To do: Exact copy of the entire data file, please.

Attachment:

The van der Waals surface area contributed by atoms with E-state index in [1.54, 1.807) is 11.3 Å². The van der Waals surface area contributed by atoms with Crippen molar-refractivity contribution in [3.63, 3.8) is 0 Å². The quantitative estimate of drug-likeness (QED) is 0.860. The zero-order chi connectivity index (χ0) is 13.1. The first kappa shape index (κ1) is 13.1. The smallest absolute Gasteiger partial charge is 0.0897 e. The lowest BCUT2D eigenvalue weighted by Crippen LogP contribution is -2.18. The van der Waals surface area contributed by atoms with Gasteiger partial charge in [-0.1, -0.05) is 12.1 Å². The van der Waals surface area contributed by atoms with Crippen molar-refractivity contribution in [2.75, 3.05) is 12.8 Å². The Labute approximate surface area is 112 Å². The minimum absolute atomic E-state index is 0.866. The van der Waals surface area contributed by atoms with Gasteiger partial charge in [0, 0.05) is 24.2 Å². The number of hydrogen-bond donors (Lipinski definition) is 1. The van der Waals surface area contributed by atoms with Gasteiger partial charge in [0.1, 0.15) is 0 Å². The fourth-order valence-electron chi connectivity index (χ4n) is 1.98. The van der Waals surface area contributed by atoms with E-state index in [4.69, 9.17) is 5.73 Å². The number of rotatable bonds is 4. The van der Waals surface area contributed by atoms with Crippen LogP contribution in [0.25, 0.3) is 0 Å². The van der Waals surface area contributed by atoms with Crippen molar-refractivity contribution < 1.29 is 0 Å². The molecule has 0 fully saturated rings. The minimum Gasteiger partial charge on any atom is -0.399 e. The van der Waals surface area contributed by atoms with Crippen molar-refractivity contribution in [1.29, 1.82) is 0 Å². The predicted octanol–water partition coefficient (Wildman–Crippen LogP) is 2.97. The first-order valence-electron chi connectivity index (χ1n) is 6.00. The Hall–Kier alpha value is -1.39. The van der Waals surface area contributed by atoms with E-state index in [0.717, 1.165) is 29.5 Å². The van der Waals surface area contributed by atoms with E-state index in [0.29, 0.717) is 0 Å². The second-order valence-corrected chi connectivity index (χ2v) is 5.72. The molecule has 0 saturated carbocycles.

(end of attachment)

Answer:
The van der Waals surface area contributed by atoms with E-state index in [1.54, 1.807) is 11.3 Å². The van der Waals surface area contributed by atoms with Crippen molar-refractivity contribution in [3.63, 3.8) is 0 Å². The quantitative estimate of drug-likeness (QED) is 0.860. The zero-order chi connectivity index (χ0) is 13.1. The first kappa shape index (κ1) is 13.1. The smallest absolute Gasteiger partial charge is 0.0897 e. The lowest BCUT2D eigenvalue weighted by Crippen LogP contribution is -2.18. The van der Waals surface area contributed by atoms with Gasteiger partial charge in [-0.1, -0.05) is 12.1 Å². The van der Waals surface area contributed by atoms with Crippen molar-refractivity contribution in [2.75, 3.05) is 12.8 Å². The Labute approximate surface area is 112 Å². The minimum absolute atomic E-state index is 0.866. The van der Waals surface area contributed by atoms with Gasteiger partial charge in [0, 0.05) is 24.2 Å². The number of hydrogen-bond donors (Lipinski definition) is 1. The van der Waals surface area contributed by atoms with Gasteiger partial charge in [0.1, 0.15) is 0 Å². The fourth-order valence-electron chi connectivity index (χ4n) is 1.98. The van der Waals surface area contributed by atoms with E-state index in [4.69, 9.17) is 5.73 Å². The number of rotatable bonds is 4. The van der Waals surface area contributed by atoms with Crippen LogP contribution in [0.25, 0.3) is 0 Å². The van der Waals surface area contributed by atoms with Crippen molar-refractivity contribution < 1.29 is 0 Å². The molecule has 0 fully saturated rings. The minimum Gasteiger partial charge on any atom is -0.399 e. The van der Waals surface area contributed by atoms with Crippen molar-refractivity contribution in [1.29, 1.82) is 0 Å². The predicted octanol–water partition coefficient (Wildman–Crippen LogP) is 2.97. The first-order valence-electron chi connectivity index (χ1n) is 6.00. The Hall–Kier alpha value is -1.39. The van der Waals surface area contributed by atoms with E-state index in [0.717, 1.165) is 29.5 Å². The van der Waals surface area contributed by atoms with E-state index in [0.29, 0.717) is 0 Å². The second-order valence-corrected chi connectivity index (χ2v) is 5.72. The molecule has 0 saturated carbocycles.